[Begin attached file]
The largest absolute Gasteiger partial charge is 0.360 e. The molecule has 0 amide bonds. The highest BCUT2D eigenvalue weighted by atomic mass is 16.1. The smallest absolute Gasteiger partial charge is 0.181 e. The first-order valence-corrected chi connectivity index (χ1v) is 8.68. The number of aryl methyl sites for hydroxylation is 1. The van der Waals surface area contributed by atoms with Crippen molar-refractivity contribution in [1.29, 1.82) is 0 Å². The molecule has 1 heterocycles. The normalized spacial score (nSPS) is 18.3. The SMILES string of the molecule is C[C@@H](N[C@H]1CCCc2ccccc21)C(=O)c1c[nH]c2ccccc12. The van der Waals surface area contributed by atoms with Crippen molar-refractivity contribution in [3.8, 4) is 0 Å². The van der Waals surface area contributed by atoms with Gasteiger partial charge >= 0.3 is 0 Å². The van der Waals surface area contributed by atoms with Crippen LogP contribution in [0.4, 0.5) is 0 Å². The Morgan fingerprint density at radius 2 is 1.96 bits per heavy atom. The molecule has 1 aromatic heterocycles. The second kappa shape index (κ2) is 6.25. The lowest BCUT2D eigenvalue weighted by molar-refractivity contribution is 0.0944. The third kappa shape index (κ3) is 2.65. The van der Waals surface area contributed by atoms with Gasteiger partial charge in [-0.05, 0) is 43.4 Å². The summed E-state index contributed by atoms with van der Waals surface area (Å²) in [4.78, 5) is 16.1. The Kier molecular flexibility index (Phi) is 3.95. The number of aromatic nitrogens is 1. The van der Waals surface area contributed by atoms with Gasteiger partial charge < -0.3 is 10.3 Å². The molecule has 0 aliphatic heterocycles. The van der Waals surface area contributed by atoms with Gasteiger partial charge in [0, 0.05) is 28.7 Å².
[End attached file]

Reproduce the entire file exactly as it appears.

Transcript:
The largest absolute Gasteiger partial charge is 0.360 e. The molecule has 0 amide bonds. The highest BCUT2D eigenvalue weighted by atomic mass is 16.1. The smallest absolute Gasteiger partial charge is 0.181 e. The first-order valence-corrected chi connectivity index (χ1v) is 8.68. The number of aryl methyl sites for hydroxylation is 1. The van der Waals surface area contributed by atoms with Crippen molar-refractivity contribution in [1.29, 1.82) is 0 Å². The molecule has 1 heterocycles. The normalized spacial score (nSPS) is 18.3. The SMILES string of the molecule is C[C@@H](N[C@H]1CCCc2ccccc21)C(=O)c1c[nH]c2ccccc12. The van der Waals surface area contributed by atoms with Crippen molar-refractivity contribution in [3.8, 4) is 0 Å². The van der Waals surface area contributed by atoms with Gasteiger partial charge >= 0.3 is 0 Å². The van der Waals surface area contributed by atoms with Crippen LogP contribution in [0.4, 0.5) is 0 Å². The Morgan fingerprint density at radius 2 is 1.96 bits per heavy atom. The molecule has 1 aromatic heterocycles. The second kappa shape index (κ2) is 6.25. The lowest BCUT2D eigenvalue weighted by molar-refractivity contribution is 0.0944. The third kappa shape index (κ3) is 2.65. The van der Waals surface area contributed by atoms with Gasteiger partial charge in [-0.05, 0) is 43.4 Å². The summed E-state index contributed by atoms with van der Waals surface area (Å²) in [4.78, 5) is 16.1. The Kier molecular flexibility index (Phi) is 3.95. The number of aromatic nitrogens is 1. The van der Waals surface area contributed by atoms with Gasteiger partial charge < -0.3 is 10.3 Å². The molecule has 0 aliphatic heterocycles. The van der Waals surface area contributed by atoms with Gasteiger partial charge in [0, 0.05) is 28.7 Å².